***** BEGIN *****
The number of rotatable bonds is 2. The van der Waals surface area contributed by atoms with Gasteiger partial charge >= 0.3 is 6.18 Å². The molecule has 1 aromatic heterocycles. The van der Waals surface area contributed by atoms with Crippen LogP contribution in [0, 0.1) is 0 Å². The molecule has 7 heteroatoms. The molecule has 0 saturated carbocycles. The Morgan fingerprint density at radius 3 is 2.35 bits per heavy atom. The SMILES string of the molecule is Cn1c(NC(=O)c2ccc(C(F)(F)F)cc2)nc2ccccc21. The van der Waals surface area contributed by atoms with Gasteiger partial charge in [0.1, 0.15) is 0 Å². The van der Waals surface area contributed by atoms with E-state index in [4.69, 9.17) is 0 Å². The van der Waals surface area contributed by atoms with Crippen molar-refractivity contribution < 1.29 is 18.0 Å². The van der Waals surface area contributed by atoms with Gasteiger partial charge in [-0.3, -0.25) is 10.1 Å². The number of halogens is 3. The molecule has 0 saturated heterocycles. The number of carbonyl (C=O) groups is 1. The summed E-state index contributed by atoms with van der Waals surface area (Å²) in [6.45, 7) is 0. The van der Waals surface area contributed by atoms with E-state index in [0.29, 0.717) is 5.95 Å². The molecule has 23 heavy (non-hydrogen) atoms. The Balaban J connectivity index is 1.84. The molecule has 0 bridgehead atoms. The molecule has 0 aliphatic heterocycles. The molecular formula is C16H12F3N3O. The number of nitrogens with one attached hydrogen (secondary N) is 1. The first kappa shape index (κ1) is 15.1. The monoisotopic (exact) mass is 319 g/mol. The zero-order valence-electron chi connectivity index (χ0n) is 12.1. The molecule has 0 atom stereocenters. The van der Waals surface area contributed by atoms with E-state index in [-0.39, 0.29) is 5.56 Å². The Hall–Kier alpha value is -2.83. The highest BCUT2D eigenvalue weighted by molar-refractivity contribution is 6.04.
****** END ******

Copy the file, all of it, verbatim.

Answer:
The number of rotatable bonds is 2. The van der Waals surface area contributed by atoms with Gasteiger partial charge >= 0.3 is 6.18 Å². The molecule has 1 aromatic heterocycles. The van der Waals surface area contributed by atoms with Crippen LogP contribution in [0, 0.1) is 0 Å². The molecule has 7 heteroatoms. The molecule has 0 saturated carbocycles. The Morgan fingerprint density at radius 3 is 2.35 bits per heavy atom. The SMILES string of the molecule is Cn1c(NC(=O)c2ccc(C(F)(F)F)cc2)nc2ccccc21. The van der Waals surface area contributed by atoms with Gasteiger partial charge in [0.1, 0.15) is 0 Å². The van der Waals surface area contributed by atoms with E-state index in [4.69, 9.17) is 0 Å². The van der Waals surface area contributed by atoms with Crippen molar-refractivity contribution < 1.29 is 18.0 Å². The van der Waals surface area contributed by atoms with Gasteiger partial charge in [-0.3, -0.25) is 10.1 Å². The number of halogens is 3. The molecule has 0 saturated heterocycles. The number of carbonyl (C=O) groups is 1. The summed E-state index contributed by atoms with van der Waals surface area (Å²) in [6.45, 7) is 0. The van der Waals surface area contributed by atoms with E-state index in [0.29, 0.717) is 5.95 Å². The molecule has 23 heavy (non-hydrogen) atoms. The Balaban J connectivity index is 1.84. The molecule has 0 bridgehead atoms. The molecule has 0 aliphatic heterocycles. The molecular formula is C16H12F3N3O. The number of nitrogens with one attached hydrogen (secondary N) is 1. The first kappa shape index (κ1) is 15.1. The monoisotopic (exact) mass is 319 g/mol. The zero-order valence-electron chi connectivity index (χ0n) is 12.1. The molecule has 0 atom stereocenters. The van der Waals surface area contributed by atoms with E-state index in [-0.39, 0.29) is 5.56 Å². The Hall–Kier alpha value is -2.83. The highest BCUT2D eigenvalue weighted by molar-refractivity contribution is 6.04.